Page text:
Invest in water and sanitation, Calle urges
The Covid-19 pandemic has underscored the need for Africa to address investment in bulk water supply and urgent needs in the sanitation sector for safety and hygiene protocols.
This is according to agriculture minister Calle Schlettwein, who opened the Africa Water and Sanitation Conference held virtually this week.
He is also the president of the African Ministers' Council on Water.
The minister said the council is convening for a week-long dialogue to focus their efforts on accelerated action to achieve the United Nations’ Sustainable Development Goals (SDGs) for water and sanitation in Africa.
The conference will respectively focus on water security for public health and human development and accelerating access to safe sanitation and hygiene in Africa, five years into the 2030 Sustainable Development Agenda and against the backdrop of the Covid-19 pandemic.
He said available information from the African Water and Sanitation Sector Monitoring system indicates that 63% of the urban population in Africa still faces challenges accessing water, while about 340 million people in Africa lack access to potable water.
Furthermore, about 550 million people in Africa lack access to basic sanitation and less than 50% of the African population have handwashing facilities with soap at home.
Open defaecation an issue
According to Schlettwein, the prevalence of open defaecation was on the rise in the period 2000 to 2017 and the underdevelopment of water infrastructure accounts for up to 2% of Africa’s lost annual gross domestic product (GDP) growth.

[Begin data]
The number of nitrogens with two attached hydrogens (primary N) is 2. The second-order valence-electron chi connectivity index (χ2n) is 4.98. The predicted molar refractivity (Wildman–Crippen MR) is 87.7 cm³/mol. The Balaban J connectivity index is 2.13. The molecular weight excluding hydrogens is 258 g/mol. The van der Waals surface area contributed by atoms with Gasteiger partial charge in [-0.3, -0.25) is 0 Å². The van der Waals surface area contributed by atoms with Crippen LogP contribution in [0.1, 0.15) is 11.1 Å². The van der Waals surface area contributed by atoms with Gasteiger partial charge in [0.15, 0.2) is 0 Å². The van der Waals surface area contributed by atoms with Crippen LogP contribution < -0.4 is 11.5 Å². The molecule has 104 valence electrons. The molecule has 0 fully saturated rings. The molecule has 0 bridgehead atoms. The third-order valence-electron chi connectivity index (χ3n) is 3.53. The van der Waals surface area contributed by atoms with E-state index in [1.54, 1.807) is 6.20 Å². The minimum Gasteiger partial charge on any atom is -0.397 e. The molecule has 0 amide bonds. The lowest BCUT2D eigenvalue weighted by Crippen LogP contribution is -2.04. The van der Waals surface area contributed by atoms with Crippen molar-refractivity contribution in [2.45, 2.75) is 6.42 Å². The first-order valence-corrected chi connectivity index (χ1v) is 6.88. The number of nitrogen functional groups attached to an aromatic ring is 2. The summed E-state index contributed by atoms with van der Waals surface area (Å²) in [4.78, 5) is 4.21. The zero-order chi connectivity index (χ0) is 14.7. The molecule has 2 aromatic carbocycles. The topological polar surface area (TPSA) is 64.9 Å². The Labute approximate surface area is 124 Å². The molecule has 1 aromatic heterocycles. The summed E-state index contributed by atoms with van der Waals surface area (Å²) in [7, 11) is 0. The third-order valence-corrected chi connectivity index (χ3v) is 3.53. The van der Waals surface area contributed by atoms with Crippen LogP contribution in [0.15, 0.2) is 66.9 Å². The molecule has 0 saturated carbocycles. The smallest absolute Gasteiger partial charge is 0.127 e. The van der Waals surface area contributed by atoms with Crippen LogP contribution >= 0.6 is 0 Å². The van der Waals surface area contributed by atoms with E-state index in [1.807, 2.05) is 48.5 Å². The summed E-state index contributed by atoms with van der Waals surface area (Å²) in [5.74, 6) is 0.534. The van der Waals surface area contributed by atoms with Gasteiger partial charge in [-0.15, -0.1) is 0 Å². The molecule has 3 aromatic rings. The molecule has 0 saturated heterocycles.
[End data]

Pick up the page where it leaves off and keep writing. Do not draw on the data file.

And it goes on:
“This usual state of affairs is unacceptable and calls for concerted efforts to avert a scenario where our failures in service delivery in the water and sanitation sector become the limiting factor to Africa’s development agenda.”
The minister said Africa’s response for investment in secure water generation and distribution infrastructure is contained in the Continental Africa Investment Programme, a flagship project supported by the Africa Water Facility and the Global Water Partnership.
“However, the mobilisation of resources, public, private and developmental, to finance the required investment outlay remains a difficult proposition.
Schlettwein noted that Africa is still challenged to translate the political commitments into action on the ground.
“Twenty-one years of pursuing the Africa Water Vision 2025; eight years since the launch of Agenda 2063 and five years into the implementation of the SDGs, the continent still faces enormous developmental challenges, not least to mention teething challenges in the water and sanitation sectors.
“We believe that integrated water, weather and climate solutions bring direct benefit for people and businesses.”
Schlettwein added that investment in integrated water management systems is therefore crucial at country, regional and continental level, including investment in data and information management systems to support evidence-based resource management and public availability of information.
He said universal access to clean water and sanitation cannot be achieved without addressing the vast infrastructure gap that perpetuates undignified, unhealthy living conditions in many poverty-stricken areas.
The minister called upon Africa’s political leadership and the water and sanitation community to prioritise commensurate investment in water and sanitation.
“Strengthening water security and sustainable sanitation is a prerequisite for inclusive socio-economic development.”